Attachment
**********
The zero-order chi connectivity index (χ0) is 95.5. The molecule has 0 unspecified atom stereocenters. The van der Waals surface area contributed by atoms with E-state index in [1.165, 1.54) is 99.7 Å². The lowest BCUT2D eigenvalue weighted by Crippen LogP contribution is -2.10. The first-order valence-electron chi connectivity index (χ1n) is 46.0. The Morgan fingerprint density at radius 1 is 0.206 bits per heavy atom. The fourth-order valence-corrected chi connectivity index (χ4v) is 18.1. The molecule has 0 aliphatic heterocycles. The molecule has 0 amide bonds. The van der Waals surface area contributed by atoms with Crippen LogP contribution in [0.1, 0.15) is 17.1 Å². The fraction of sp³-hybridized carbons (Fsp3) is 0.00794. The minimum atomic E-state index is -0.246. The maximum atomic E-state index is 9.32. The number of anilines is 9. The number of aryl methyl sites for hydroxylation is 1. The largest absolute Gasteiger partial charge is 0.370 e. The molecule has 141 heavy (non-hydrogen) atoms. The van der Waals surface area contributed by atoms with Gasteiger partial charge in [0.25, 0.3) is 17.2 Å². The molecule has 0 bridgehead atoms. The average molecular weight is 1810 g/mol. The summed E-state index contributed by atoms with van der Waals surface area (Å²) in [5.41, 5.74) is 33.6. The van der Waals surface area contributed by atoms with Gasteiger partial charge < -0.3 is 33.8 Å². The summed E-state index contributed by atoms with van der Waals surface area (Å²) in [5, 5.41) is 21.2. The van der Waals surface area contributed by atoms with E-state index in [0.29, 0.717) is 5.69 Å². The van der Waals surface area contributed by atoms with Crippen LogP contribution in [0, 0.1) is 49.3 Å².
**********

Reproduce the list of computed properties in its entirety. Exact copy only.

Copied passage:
The zero-order chi connectivity index (χ0) is 95.5. The molecule has 0 unspecified atom stereocenters. The van der Waals surface area contributed by atoms with E-state index in [1.165, 1.54) is 99.7 Å². The lowest BCUT2D eigenvalue weighted by Crippen LogP contribution is -2.10. The first-order valence-electron chi connectivity index (χ1n) is 46.0. The Morgan fingerprint density at radius 1 is 0.206 bits per heavy atom. The fourth-order valence-corrected chi connectivity index (χ4v) is 18.1. The molecule has 0 aliphatic heterocycles. The molecule has 0 amide bonds. The van der Waals surface area contributed by atoms with Crippen LogP contribution in [0.1, 0.15) is 17.1 Å². The fraction of sp³-hybridized carbons (Fsp3) is 0.00794. The minimum atomic E-state index is -0.246. The maximum atomic E-state index is 9.32. The number of anilines is 9. The number of aryl methyl sites for hydroxylation is 1. The largest absolute Gasteiger partial charge is 0.370 e. The molecule has 141 heavy (non-hydrogen) atoms. The van der Waals surface area contributed by atoms with Gasteiger partial charge in [0.25, 0.3) is 17.2 Å². The molecule has 0 bridgehead atoms. The average molecular weight is 1810 g/mol. The summed E-state index contributed by atoms with van der Waals surface area (Å²) in [5.41, 5.74) is 33.6. The van der Waals surface area contributed by atoms with Gasteiger partial charge < -0.3 is 33.8 Å². The summed E-state index contributed by atoms with van der Waals surface area (Å²) in [5, 5.41) is 21.2. The van der Waals surface area contributed by atoms with E-state index in [0.29, 0.717) is 5.69 Å². The van der Waals surface area contributed by atoms with Crippen LogP contribution in [0, 0.1) is 49.3 Å².